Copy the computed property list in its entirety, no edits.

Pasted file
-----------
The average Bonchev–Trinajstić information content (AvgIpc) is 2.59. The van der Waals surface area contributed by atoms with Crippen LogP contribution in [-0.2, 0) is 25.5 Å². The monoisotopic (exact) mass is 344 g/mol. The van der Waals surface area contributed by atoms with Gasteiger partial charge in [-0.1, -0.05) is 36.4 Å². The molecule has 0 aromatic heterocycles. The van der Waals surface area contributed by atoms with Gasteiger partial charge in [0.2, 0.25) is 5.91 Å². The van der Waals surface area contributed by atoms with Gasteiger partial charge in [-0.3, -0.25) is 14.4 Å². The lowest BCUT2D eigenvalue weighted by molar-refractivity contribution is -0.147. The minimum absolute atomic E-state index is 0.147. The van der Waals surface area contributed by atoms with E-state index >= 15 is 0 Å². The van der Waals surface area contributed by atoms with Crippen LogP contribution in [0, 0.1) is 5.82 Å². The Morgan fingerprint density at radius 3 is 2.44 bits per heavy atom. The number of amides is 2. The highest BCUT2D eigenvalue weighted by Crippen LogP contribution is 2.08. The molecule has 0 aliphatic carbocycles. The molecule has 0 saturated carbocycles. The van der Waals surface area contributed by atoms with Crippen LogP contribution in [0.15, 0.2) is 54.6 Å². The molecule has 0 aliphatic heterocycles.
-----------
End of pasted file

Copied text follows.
The average Bonchev–Trinajstić information content (AvgIpc) is 2.59. The van der Waals surface area contributed by atoms with Crippen LogP contribution in [-0.2, 0) is 25.5 Å². The monoisotopic (exact) mass is 344 g/mol. The van der Waals surface area contributed by atoms with Gasteiger partial charge in [-0.1, -0.05) is 36.4 Å². The molecule has 0 aromatic heterocycles. The van der Waals surface area contributed by atoms with Gasteiger partial charge in [0.2, 0.25) is 5.91 Å². The van der Waals surface area contributed by atoms with Gasteiger partial charge in [-0.3, -0.25) is 14.4 Å². The lowest BCUT2D eigenvalue weighted by molar-refractivity contribution is -0.147. The minimum absolute atomic E-state index is 0.147. The van der Waals surface area contributed by atoms with E-state index >= 15 is 0 Å². The van der Waals surface area contributed by atoms with Crippen LogP contribution in [0, 0.1) is 5.82 Å². The Morgan fingerprint density at radius 3 is 2.44 bits per heavy atom. The number of amides is 2. The highest BCUT2D eigenvalue weighted by Crippen LogP contribution is 2.08. The molecule has 0 aliphatic carbocycles. The molecule has 0 saturated carbocycles. The van der Waals surface area contributed by atoms with Crippen LogP contribution in [0.15, 0.2) is 54.6 Å². The molecule has 0 aliphatic heterocycles.